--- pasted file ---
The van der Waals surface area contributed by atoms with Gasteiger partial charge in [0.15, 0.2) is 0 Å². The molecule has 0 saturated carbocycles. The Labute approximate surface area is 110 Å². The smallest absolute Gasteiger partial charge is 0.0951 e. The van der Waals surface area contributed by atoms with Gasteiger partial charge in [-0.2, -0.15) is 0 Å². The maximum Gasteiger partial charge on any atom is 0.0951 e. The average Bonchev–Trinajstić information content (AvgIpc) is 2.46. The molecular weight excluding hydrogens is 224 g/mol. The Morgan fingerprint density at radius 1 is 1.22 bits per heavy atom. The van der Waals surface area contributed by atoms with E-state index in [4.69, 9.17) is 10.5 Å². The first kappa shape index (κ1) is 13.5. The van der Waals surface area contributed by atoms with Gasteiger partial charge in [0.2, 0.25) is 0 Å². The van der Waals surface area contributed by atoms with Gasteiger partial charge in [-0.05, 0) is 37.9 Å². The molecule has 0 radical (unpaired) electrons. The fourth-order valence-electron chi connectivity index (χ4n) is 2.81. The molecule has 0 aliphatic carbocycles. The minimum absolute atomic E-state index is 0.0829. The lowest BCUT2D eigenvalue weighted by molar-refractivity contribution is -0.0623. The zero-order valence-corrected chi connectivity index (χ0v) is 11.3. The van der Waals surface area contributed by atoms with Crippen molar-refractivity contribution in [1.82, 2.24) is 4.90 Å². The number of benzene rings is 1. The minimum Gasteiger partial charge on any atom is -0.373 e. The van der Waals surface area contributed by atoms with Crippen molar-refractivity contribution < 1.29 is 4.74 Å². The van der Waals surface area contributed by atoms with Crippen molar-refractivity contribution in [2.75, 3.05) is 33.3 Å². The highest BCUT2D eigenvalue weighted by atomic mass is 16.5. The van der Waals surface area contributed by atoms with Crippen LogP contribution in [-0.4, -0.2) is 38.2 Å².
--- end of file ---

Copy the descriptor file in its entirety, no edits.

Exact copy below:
The van der Waals surface area contributed by atoms with Gasteiger partial charge in [0.15, 0.2) is 0 Å². The molecule has 0 saturated carbocycles. The Labute approximate surface area is 110 Å². The smallest absolute Gasteiger partial charge is 0.0951 e. The van der Waals surface area contributed by atoms with Gasteiger partial charge in [-0.2, -0.15) is 0 Å². The maximum Gasteiger partial charge on any atom is 0.0951 e. The average Bonchev–Trinajstić information content (AvgIpc) is 2.46. The molecular weight excluding hydrogens is 224 g/mol. The Morgan fingerprint density at radius 1 is 1.22 bits per heavy atom. The van der Waals surface area contributed by atoms with E-state index in [4.69, 9.17) is 10.5 Å². The first kappa shape index (κ1) is 13.5. The van der Waals surface area contributed by atoms with Gasteiger partial charge in [0.2, 0.25) is 0 Å². The van der Waals surface area contributed by atoms with Gasteiger partial charge in [-0.05, 0) is 37.9 Å². The molecule has 0 radical (unpaired) electrons. The fourth-order valence-electron chi connectivity index (χ4n) is 2.81. The molecule has 0 aliphatic carbocycles. The minimum absolute atomic E-state index is 0.0829. The lowest BCUT2D eigenvalue weighted by molar-refractivity contribution is -0.0623. The zero-order valence-corrected chi connectivity index (χ0v) is 11.3. The van der Waals surface area contributed by atoms with Crippen molar-refractivity contribution in [1.82, 2.24) is 4.90 Å². The number of benzene rings is 1. The minimum Gasteiger partial charge on any atom is -0.373 e. The van der Waals surface area contributed by atoms with Crippen molar-refractivity contribution < 1.29 is 4.74 Å². The van der Waals surface area contributed by atoms with Crippen molar-refractivity contribution in [2.75, 3.05) is 33.3 Å². The highest BCUT2D eigenvalue weighted by atomic mass is 16.5. The van der Waals surface area contributed by atoms with Crippen LogP contribution in [-0.4, -0.2) is 38.2 Å².